In the zone: how load cells keep the web under tension

Published On: January 31 2019


We’ve all seen images of newspapers rolling through the presses, a continuous stream of paper that starts blank at one end and covered with Brexit news at the other!

Many manufacturing processes rely on a similar technique of unrolling material at one end, passing it through various processes, and then rolling it up again. The material is usually known as a web. The web is simply a term for any material that is continuously pulled from a roll through a manufacturing process of some sort.

Load cells: maintaining tension in each zone

The web runs through three main stages; the unwind, intermediate and rewind zones. Inconsistent or incorrect tension in any zone may result in reduced efficiency, fluctuations in quality and, at worse, possible damage to the material involved. This might include:

  • wrinkling
  • uneven pressure on layered materials causing them to ‘star’
  • printed images becoming smeared or blurry
  • over stretching of the material

The tension of the web may also need to change from zone to zone as well, which would be hard to judge by feel alone, the traditional method.

Instead, load cells mounted in the rollers, pulleys or sheaves in the web setup can constantly monitor the tension, and trigger automated adjustments to the brakes, gear ratios, motors or dancers if the tension falls out of the preset PLI. (Tension is measured in pounds per lineal inch, PLI). The combination of load cells and controller ensure that tensions are kept at their optimum, resulting in a smooth, unbroken web and minimal wastage.


Changes in fabric technology

This technology and methodology may not be new, but the complexity of the processes involved, from specialist printing to coating, have developed enormously. This is particularly true in the manufacture of technical textiles, from carbon fabrics to digital printing substates, to materials which incorporate sensors. All require highly controlled and precise coating and finishing, and a manufacturer might need to swap for one type of fabric to another several times during a 24 hour period.


Load cells and multi-functioning coating heads

Enter multi-functioning coating heads, which can be used for a range of fabric coating including screen printing, magnetic roller coating and knife coating. These heads are them mounted in a complete finishing line, or as a complete system such as the Monfort Allround system. This system allows modular coating heads to be quickly swapped out, with load cells at the heart of its functionality, as the manufacturer states:

“The Montex Allround consists of a load cell, a spreading unit and a pulling device along with the selected coating head. It allows for tension-free coating of the substrate along a greatly-reduced web path and a very short period of “open” coating prior to the substrate entering the dryer to ensure a significantly reduced chance of contamination.”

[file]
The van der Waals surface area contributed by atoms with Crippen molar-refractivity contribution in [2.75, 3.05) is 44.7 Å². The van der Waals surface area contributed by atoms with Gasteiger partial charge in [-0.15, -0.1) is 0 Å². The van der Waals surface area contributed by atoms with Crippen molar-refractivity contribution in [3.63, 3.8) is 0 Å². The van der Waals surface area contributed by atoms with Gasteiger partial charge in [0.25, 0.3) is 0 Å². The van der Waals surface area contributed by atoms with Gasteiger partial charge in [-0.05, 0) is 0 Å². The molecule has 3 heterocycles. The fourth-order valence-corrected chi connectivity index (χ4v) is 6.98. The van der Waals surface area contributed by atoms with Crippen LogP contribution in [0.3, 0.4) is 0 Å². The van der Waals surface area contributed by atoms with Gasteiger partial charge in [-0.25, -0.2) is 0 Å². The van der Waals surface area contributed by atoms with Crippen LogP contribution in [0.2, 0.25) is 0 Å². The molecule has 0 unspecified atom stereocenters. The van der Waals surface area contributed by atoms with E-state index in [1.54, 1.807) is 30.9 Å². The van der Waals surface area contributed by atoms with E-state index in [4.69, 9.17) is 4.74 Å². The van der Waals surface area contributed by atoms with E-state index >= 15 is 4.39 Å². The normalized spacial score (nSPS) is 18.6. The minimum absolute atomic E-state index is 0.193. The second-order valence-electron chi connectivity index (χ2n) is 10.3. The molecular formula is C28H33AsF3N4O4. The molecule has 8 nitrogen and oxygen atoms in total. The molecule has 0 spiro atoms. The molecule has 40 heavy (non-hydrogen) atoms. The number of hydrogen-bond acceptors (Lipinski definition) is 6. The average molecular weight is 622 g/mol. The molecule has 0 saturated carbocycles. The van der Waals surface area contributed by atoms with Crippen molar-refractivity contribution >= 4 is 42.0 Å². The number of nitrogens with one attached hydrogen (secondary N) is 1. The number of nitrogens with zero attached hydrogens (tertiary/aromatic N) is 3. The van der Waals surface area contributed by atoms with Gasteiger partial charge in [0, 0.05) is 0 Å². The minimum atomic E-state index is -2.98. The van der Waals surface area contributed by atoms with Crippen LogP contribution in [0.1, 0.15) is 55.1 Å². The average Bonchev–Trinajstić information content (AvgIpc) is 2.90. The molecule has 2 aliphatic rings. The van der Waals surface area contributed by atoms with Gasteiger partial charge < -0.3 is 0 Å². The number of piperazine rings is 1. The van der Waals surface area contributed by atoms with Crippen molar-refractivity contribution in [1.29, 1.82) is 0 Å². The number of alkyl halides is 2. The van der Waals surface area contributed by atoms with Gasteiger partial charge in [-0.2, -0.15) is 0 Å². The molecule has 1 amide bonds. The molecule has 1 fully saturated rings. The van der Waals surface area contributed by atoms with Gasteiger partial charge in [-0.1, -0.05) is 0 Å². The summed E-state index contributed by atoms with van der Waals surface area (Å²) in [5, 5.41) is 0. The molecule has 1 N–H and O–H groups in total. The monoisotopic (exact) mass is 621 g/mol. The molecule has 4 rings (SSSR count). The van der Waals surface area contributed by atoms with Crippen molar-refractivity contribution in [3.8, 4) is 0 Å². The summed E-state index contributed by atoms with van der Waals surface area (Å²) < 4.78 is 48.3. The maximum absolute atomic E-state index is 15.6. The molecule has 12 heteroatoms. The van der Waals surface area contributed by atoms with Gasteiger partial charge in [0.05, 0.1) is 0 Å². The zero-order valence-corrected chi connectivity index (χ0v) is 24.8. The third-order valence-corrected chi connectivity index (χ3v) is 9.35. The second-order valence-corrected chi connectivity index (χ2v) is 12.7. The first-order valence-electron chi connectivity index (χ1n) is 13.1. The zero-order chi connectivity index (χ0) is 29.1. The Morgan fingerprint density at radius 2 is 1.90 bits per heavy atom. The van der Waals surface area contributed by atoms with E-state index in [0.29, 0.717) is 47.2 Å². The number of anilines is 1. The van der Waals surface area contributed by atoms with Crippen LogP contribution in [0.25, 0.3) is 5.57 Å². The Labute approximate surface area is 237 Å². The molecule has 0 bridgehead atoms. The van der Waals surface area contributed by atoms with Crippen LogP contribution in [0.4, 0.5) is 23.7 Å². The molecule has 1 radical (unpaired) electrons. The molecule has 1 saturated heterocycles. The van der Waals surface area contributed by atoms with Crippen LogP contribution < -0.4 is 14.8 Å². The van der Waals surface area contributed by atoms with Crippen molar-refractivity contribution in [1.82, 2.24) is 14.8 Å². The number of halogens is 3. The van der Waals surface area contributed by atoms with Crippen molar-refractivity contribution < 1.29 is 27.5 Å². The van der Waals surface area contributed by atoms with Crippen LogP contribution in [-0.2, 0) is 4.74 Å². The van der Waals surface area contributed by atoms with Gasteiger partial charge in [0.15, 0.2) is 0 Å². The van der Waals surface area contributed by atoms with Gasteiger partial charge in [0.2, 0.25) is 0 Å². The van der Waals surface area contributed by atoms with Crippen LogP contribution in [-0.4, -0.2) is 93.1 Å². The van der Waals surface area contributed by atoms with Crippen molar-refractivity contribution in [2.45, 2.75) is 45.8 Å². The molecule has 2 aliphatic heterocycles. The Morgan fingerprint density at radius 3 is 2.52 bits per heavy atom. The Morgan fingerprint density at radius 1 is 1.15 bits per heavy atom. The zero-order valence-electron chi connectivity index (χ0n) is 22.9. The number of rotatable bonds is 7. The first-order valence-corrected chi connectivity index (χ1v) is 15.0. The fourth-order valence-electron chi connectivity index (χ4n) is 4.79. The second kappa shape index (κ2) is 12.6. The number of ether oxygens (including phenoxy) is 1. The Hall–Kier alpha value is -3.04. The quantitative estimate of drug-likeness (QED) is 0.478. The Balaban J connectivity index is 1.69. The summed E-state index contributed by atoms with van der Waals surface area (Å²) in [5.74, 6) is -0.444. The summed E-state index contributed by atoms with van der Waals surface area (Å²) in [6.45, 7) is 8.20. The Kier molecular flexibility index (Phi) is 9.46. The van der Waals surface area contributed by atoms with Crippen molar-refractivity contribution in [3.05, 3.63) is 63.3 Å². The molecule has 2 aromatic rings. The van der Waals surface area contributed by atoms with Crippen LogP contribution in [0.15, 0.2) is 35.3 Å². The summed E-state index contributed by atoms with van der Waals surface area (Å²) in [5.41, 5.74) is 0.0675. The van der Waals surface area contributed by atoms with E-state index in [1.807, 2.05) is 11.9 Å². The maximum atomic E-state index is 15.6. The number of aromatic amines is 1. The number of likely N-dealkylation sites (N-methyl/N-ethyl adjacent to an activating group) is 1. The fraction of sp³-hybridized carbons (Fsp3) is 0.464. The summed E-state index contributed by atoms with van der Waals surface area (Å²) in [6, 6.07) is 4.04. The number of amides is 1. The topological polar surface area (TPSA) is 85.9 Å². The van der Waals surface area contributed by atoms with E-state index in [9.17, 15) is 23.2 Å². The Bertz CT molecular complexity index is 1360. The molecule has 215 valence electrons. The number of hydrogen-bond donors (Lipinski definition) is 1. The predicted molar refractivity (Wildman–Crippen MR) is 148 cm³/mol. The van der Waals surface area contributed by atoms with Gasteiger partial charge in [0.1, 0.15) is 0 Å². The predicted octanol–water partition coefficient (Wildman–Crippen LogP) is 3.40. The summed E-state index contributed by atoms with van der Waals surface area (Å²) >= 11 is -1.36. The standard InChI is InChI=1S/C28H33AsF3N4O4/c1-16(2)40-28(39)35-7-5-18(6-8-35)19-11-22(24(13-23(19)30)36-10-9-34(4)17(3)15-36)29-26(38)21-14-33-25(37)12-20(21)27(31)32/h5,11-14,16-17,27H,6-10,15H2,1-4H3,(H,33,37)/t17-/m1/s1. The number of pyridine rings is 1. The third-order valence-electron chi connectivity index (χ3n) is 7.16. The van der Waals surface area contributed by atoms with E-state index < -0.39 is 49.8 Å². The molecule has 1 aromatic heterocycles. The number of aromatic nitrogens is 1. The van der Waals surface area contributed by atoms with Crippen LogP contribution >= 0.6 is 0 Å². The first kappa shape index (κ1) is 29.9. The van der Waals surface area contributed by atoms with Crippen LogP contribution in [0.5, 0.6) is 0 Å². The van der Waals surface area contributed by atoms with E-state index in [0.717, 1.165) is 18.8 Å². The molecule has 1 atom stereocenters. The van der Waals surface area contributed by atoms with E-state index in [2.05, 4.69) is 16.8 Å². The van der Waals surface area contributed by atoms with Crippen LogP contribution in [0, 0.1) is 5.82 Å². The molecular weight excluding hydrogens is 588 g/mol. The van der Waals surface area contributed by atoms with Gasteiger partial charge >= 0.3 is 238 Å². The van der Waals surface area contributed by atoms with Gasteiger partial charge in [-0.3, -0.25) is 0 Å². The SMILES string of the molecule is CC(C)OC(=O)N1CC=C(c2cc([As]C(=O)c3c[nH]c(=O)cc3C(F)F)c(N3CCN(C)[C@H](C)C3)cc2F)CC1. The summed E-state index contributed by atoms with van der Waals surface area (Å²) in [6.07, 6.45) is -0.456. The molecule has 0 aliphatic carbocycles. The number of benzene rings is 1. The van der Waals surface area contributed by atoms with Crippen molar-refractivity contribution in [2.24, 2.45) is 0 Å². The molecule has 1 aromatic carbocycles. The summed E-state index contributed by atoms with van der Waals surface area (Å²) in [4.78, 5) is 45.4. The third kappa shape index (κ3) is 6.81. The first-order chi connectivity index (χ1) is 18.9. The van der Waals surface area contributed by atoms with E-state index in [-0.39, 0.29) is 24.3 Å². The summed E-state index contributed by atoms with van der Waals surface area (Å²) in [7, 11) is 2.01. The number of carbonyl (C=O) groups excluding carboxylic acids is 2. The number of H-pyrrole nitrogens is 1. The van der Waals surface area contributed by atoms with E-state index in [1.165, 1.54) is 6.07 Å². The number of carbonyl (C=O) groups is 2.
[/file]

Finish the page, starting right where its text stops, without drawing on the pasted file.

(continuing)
Load cells also ensure that woven fabrics on a loom are consistent in tension, especially at the start and finish of weaving. As the Textile Schools website explains:

“A position sensor or a load cell signals at any moment the tension operating on the back rest roller and permits to adjust the let-off speed so that the tension remains absolutely constant from the start to the end of the weaving cycle. Furthermore, the positions of the take-up and let-off motions during the critical starting phases can be adjusted to the running behavior of the material in progress, in order to avoid stripes on the fabric.”


Load cells for fabric testing

Load cells come into play again in materials testing machines and jigs. Once a fabric is woven or created, it needs to be tested to internationally recognised standards, such as the ASTM test standards. These test standards:

“Provide the specifications and test methods for the physical, mechanical, and chemical properties of textiles, fabrics, and cloths, as well as the natural and artificial fibers that constitute them. The textiles covered by these standards are commonly formed by weaving, knitting, or spinning together fibers such as glass fiber strands, wool and other animal fibers, cotton and other plant-derived fibers, yarn, sewing threads, and mohair, to name a few. These textile standards help fabric and cloth designers and manufacturers in testing textiles to ensure acceptable characteristics towards proper end-use.”


Load cells for all types of materials testing

Need a load cell for a particular test, or for a new range of testing machines? We can help! Our load cells are already hard at work in a wide variety of testing machines across diverse industries. They can also be found in bespoke, one of a kind testing apparatus in research labs.

Call us to discuss your particular requirements, or drop us an email. We design, manufacture and deliver load cells right here in the UK, so and we also stock ‘off the shelf’ load cells too, which you can buy online, right now, by clicking the Shop button above.